Buying A Refracting Telescope 

Let's chat about the refracting telescope. These are the usual type of telescope people visualize when they hear the word “telescope”.

A long tube with a lens at the far end and a narrow end to look through.

Invented in the 1600s and still in use today, this type of scope has been at the forefront of astronomy for centuries.

Click on the link too go to my refracting telescope recommendations.


Modern refractors are generally regarded as giving you very sharp views and offer high contrast of objects.

This type of telescope is great at viewing the bright objects within the Solar System.

Best for the planets and the moons.

Refractors are good at separating binary stars into the component stars, as there are no obstructions from the secondary mirror.

If your viewing area is light polluted then a refractor may be the better choice as deep-sky observing is limited.

Sealed in its tube, they require little to no maintenance and rarely if ever need collimation.

Refractors offer some good benefits to the backyard stargazer but there are limitations as well.


Some of the drawbacks of refractors is that they can get quite expensive as they get larger.

Using a precisely ground lens instead of mirrors makes manufacture more costly.

Aperture size is the most important feature of any telescope as this will determine what you could possibly see. Grinding glass lenses cost more per inch(or mm). You could most likely get 1.5 to 2 times as much aperture in a reflector for the same price.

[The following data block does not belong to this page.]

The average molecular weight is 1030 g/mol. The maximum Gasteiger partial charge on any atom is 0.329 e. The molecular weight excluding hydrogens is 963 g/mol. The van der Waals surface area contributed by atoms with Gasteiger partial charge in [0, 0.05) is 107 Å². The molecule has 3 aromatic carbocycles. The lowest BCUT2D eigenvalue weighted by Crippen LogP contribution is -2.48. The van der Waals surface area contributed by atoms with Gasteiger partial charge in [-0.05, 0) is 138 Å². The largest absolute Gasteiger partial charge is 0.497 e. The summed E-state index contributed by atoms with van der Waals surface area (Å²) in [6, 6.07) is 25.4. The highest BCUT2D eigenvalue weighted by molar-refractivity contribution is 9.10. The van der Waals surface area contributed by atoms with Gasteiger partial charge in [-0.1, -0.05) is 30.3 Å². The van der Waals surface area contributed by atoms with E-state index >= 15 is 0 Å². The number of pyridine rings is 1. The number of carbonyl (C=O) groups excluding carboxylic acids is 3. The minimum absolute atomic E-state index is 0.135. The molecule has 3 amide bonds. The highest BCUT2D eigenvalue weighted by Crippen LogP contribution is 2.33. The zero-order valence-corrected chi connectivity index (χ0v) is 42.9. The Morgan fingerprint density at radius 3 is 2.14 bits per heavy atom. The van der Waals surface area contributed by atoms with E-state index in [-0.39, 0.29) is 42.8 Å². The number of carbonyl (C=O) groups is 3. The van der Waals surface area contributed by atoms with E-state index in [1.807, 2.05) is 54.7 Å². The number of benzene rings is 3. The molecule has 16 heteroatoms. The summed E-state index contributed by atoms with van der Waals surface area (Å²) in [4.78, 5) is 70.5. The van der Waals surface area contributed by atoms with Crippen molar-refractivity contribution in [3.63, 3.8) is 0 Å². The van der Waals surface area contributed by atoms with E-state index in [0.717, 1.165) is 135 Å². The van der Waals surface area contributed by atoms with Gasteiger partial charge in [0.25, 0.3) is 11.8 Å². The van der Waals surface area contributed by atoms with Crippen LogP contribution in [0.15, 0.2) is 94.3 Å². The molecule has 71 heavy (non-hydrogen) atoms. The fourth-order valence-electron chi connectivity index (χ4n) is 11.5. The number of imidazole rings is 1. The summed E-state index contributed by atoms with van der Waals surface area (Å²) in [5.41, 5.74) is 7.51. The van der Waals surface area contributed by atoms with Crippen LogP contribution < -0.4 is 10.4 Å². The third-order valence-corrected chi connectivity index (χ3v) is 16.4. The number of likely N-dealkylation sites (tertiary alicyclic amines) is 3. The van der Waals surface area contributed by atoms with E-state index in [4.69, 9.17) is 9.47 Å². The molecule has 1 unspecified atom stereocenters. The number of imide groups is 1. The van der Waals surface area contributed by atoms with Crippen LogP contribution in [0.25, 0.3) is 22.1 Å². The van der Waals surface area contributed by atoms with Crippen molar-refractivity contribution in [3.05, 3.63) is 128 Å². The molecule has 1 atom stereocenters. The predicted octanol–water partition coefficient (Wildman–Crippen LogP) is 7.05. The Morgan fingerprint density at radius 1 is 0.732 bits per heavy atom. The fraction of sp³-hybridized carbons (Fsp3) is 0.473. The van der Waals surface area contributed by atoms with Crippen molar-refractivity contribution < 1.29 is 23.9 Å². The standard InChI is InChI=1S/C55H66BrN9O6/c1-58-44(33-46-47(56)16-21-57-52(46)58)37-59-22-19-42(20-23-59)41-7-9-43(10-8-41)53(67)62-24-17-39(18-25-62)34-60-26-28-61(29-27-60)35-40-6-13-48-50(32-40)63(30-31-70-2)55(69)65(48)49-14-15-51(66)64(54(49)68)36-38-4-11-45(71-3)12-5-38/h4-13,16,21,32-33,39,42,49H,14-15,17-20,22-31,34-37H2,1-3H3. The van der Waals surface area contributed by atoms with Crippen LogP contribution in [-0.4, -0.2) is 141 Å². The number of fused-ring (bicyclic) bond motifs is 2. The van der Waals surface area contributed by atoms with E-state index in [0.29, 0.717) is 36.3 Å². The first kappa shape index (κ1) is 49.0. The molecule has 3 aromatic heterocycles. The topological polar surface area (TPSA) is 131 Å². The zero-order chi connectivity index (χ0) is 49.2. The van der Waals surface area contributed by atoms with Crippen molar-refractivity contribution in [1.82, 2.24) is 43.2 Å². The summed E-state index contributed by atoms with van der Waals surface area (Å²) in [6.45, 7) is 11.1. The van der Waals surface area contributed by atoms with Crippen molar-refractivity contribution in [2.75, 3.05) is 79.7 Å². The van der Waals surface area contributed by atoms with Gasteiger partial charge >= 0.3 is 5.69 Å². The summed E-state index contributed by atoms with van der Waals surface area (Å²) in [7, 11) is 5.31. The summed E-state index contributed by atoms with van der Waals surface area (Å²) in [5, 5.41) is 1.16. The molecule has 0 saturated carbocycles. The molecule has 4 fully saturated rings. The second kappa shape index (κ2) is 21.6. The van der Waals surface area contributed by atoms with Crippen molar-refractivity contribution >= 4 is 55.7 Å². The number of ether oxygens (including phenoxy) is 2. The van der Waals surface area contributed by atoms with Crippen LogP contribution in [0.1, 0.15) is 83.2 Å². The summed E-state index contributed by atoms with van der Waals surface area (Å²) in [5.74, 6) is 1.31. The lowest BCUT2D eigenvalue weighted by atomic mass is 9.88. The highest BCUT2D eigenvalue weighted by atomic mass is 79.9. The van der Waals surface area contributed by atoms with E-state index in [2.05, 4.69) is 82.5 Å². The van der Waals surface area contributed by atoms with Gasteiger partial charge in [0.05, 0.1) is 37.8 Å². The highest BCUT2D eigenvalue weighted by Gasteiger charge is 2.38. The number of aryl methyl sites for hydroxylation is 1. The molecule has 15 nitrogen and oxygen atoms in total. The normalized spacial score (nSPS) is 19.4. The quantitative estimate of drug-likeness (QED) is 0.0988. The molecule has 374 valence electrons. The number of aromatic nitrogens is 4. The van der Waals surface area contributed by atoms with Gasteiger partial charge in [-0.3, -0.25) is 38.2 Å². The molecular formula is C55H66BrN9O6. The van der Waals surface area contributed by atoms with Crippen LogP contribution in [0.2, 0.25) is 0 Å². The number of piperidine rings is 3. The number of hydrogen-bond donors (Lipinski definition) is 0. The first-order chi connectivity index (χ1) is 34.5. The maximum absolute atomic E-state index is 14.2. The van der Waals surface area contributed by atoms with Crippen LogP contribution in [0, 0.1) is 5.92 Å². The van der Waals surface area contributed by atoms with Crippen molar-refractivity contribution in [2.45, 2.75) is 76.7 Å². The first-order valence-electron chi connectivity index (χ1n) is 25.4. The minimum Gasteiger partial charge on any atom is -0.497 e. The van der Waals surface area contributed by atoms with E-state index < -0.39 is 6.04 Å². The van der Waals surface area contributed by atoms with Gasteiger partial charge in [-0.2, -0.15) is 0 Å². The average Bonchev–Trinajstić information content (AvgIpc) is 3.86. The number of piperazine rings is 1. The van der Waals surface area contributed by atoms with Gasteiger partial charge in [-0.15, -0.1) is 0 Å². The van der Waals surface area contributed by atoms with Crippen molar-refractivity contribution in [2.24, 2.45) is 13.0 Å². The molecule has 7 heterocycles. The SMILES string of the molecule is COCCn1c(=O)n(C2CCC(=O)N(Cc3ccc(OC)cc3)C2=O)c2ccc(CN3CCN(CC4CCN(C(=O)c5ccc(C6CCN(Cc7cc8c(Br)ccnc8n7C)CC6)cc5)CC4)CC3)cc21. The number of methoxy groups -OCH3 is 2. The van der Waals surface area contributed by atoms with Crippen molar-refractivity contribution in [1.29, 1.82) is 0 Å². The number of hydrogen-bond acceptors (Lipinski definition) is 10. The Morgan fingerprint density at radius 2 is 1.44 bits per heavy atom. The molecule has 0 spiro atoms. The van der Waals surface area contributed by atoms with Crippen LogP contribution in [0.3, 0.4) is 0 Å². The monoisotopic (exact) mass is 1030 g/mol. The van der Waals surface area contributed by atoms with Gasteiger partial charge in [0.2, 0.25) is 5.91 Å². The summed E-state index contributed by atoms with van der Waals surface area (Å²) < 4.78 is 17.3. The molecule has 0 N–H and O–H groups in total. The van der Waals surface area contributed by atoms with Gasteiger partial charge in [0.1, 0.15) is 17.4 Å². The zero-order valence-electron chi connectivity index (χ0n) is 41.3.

Refractors also get bigger and bulkier as the aperture increases. You will notice that in the Orion product catalog the largest aperture refractor is just under 5in(120mm).

Glass lenses also have chromatic aberration. This happens because of the light scattering into different wavelengths as it bends and is “refracted”. This effect gets worse as the aperture gets larger and with shorter focal lengths.

This problem is lessened by refractors made with achromatic lenses and virtually eliminated in apochromatic refractors.

These type of lenses though tend to increase the price of the telescope even more.

Cheaply made refractors also tend to be the type of scope advertised in department stores and the like. These bad scopes that promise “x” amount of power and magnification that is just not realistic have ruined the night sky for many budding stargazers.

Do not buy a telescope from this type of store. Find a reputable telescope dealer, either online or offline.


If you have decided that a refracting telescope is the best choice at this time based on your studies then I have some recommendations.

No matter what stay away from the big box everything stores. Buy from a telescope dealer.

If budget concerns create a problem then consider a low cost item from a telescope dealer or a good pair of quality binoculars.

Good binoculars will serve you well to make sure you actually enjoy your new hobby and you want to save up for a telescope at a later time.

Click this link to see my refracting telescope recommendations.

› refracting telescopes
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